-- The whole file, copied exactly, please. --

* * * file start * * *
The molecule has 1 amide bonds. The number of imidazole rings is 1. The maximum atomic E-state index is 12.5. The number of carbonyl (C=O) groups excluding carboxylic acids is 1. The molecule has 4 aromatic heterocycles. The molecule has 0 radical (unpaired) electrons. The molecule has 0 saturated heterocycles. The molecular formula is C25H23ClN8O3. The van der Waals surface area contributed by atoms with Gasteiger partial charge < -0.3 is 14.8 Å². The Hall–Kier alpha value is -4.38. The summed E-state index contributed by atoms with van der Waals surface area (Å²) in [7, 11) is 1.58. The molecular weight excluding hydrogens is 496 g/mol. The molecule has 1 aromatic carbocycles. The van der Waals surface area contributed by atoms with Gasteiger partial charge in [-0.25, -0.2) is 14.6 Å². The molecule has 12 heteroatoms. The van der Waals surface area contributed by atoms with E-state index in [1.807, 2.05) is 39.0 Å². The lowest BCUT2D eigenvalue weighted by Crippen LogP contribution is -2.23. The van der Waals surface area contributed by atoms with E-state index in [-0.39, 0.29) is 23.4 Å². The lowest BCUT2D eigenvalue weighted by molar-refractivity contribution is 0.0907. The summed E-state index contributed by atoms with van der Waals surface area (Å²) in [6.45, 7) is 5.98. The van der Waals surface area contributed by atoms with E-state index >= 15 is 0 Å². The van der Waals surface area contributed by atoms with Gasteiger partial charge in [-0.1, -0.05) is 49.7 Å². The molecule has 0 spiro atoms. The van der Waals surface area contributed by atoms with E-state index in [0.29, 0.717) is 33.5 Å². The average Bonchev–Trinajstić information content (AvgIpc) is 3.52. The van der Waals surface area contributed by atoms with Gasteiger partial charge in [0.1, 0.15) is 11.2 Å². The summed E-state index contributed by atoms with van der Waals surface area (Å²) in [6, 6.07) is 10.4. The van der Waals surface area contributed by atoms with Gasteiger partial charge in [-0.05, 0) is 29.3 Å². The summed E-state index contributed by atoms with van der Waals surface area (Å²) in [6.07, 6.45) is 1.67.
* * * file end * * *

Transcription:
The molecule has 1 amide bonds. The number of imidazole rings is 1. The maximum atomic E-state index is 12.5. The number of carbonyl (C=O) groups excluding carboxylic acids is 1. The molecule has 4 aromatic heterocycles. The molecule has 0 radical (unpaired) electrons. The molecule has 0 saturated heterocycles. The molecular formula is C25H23ClN8O3. The van der Waals surface area contributed by atoms with Gasteiger partial charge < -0.3 is 14.8 Å². The Hall–Kier alpha value is -4.38. The summed E-state index contributed by atoms with van der Waals surface area (Å²) in [7, 11) is 1.58. The molecular weight excluding hydrogens is 496 g/mol. The molecule has 1 aromatic carbocycles. The van der Waals surface area contributed by atoms with Gasteiger partial charge in [-0.25, -0.2) is 14.6 Å². The molecule has 12 heteroatoms. The van der Waals surface area contributed by atoms with E-state index in [1.807, 2.05) is 39.0 Å². The lowest BCUT2D eigenvalue weighted by Crippen LogP contribution is -2.23. The van der Waals surface area contributed by atoms with E-state index in [-0.39, 0.29) is 23.4 Å². The lowest BCUT2D eigenvalue weighted by molar-refractivity contribution is 0.0907. The summed E-state index contributed by atoms with van der Waals surface area (Å²) in [6.45, 7) is 5.98. The van der Waals surface area contributed by atoms with E-state index >= 15 is 0 Å². The van der Waals surface area contributed by atoms with Gasteiger partial charge in [-0.1, -0.05) is 49.7 Å². The molecule has 0 spiro atoms. The van der Waals surface area contributed by atoms with E-state index in [0.29, 0.717) is 33.5 Å². The average Bonchev–Trinajstić information content (AvgIpc) is 3.52. The van der Waals surface area contributed by atoms with Gasteiger partial charge in [0.1, 0.15) is 11.2 Å². The summed E-state index contributed by atoms with van der Waals surface area (Å²) in [6, 6.07) is 10.4. The van der Waals surface area contributed by atoms with Gasteiger partial charge in [-0.05, 0) is 29.3 Å². The summed E-state index contributed by atoms with van der Waals surface area (Å²) in [6.07, 6.45) is 1.67.